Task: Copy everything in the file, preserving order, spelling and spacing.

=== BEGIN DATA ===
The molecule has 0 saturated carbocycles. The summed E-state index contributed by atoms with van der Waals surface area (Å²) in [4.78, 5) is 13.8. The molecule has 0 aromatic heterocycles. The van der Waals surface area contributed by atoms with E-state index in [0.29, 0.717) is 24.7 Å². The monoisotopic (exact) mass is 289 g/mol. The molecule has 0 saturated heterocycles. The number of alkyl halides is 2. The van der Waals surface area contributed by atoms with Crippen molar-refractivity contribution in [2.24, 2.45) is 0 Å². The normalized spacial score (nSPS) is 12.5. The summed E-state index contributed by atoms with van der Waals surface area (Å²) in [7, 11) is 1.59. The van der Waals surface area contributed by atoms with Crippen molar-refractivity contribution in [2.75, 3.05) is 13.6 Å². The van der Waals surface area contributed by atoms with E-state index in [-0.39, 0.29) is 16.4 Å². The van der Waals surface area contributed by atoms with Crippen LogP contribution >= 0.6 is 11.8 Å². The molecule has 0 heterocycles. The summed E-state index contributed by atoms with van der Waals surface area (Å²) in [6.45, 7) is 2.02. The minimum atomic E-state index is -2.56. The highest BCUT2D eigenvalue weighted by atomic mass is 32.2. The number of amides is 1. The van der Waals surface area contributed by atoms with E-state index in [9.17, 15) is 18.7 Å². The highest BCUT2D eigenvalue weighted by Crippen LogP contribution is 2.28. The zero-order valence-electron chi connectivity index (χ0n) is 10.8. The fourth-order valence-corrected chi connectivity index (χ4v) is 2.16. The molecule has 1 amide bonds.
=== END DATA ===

The molecule has 0 saturated carbocycles. The summed E-state index contributed by atoms with van der Waals surface area (Å²) in [4.78, 5) is 13.8. The molecule has 0 aromatic heterocycles. The van der Waals surface area contributed by atoms with E-state index in [0.29, 0.717) is 24.7 Å². The monoisotopic (exact) mass is 289 g/mol. The molecule has 0 saturated heterocycles. The number of alkyl halides is 2. The van der Waals surface area contributed by atoms with Crippen molar-refractivity contribution in [2.24, 2.45) is 0 Å². The normalized spacial score (nSPS) is 12.5. The summed E-state index contributed by atoms with van der Waals surface area (Å²) in [7, 11) is 1.59. The van der Waals surface area contributed by atoms with Crippen molar-refractivity contribution in [2.75, 3.05) is 13.6 Å². The van der Waals surface area contributed by atoms with E-state index in [-0.39, 0.29) is 16.4 Å². The van der Waals surface area contributed by atoms with Crippen LogP contribution >= 0.6 is 11.8 Å². The molecule has 0 heterocycles. The summed E-state index contributed by atoms with van der Waals surface area (Å²) in [6.45, 7) is 2.02. The minimum atomic E-state index is -2.56. The highest BCUT2D eigenvalue weighted by atomic mass is 32.2. The number of amides is 1. The van der Waals surface area contributed by atoms with E-state index in [9.17, 15) is 18.7 Å². The highest BCUT2D eigenvalue weighted by Crippen LogP contribution is 2.28. The zero-order valence-electron chi connectivity index (χ0n) is 10.8. The fourth-order valence-corrected chi connectivity index (χ4v) is 2.16. The molecule has 1 amide bonds.